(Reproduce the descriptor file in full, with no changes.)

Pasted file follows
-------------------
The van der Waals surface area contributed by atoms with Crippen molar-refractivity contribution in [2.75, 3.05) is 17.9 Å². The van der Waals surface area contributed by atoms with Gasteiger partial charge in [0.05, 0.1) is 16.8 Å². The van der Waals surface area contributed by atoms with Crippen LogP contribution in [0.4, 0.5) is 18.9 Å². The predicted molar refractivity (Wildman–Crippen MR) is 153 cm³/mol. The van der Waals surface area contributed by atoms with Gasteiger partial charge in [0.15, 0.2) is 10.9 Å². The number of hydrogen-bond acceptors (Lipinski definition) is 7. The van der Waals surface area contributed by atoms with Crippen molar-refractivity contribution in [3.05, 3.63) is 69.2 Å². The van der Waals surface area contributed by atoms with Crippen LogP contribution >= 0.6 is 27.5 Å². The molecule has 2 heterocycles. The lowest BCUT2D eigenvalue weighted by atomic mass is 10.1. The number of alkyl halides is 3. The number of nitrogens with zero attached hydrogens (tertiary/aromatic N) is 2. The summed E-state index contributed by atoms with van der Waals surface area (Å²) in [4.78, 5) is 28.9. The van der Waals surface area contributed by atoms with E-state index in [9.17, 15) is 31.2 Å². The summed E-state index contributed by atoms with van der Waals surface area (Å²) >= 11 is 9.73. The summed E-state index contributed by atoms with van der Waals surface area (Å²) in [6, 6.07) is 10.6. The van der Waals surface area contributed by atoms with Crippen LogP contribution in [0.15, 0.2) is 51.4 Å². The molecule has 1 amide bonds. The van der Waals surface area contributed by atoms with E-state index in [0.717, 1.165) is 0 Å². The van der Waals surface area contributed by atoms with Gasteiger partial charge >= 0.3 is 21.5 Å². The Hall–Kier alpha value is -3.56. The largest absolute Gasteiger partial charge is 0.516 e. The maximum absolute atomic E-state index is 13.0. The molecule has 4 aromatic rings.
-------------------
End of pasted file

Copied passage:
The van der Waals surface area contributed by atoms with Crippen molar-refractivity contribution in [2.75, 3.05) is 17.9 Å². The van der Waals surface area contributed by atoms with Gasteiger partial charge in [0.05, 0.1) is 16.8 Å². The van der Waals surface area contributed by atoms with Crippen LogP contribution in [0.4, 0.5) is 18.9 Å². The predicted molar refractivity (Wildman–Crippen MR) is 153 cm³/mol. The van der Waals surface area contributed by atoms with Gasteiger partial charge in [0.15, 0.2) is 10.9 Å². The number of hydrogen-bond acceptors (Lipinski definition) is 7. The van der Waals surface area contributed by atoms with Crippen molar-refractivity contribution in [3.05, 3.63) is 69.2 Å². The van der Waals surface area contributed by atoms with Crippen LogP contribution >= 0.6 is 27.5 Å². The molecule has 2 heterocycles. The lowest BCUT2D eigenvalue weighted by atomic mass is 10.1. The number of alkyl halides is 3. The number of nitrogens with zero attached hydrogens (tertiary/aromatic N) is 2. The summed E-state index contributed by atoms with van der Waals surface area (Å²) in [4.78, 5) is 28.9. The van der Waals surface area contributed by atoms with E-state index in [9.17, 15) is 31.2 Å². The summed E-state index contributed by atoms with van der Waals surface area (Å²) >= 11 is 9.73. The summed E-state index contributed by atoms with van der Waals surface area (Å²) in [6, 6.07) is 10.6. The van der Waals surface area contributed by atoms with Crippen LogP contribution in [0.15, 0.2) is 51.4 Å². The molecule has 1 amide bonds. The van der Waals surface area contributed by atoms with E-state index in [0.717, 1.165) is 0 Å². The van der Waals surface area contributed by atoms with Gasteiger partial charge >= 0.3 is 21.5 Å². The Hall–Kier alpha value is -3.56. The largest absolute Gasteiger partial charge is 0.516 e. The maximum absolute atomic E-state index is 13.0. The molecule has 4 aromatic rings.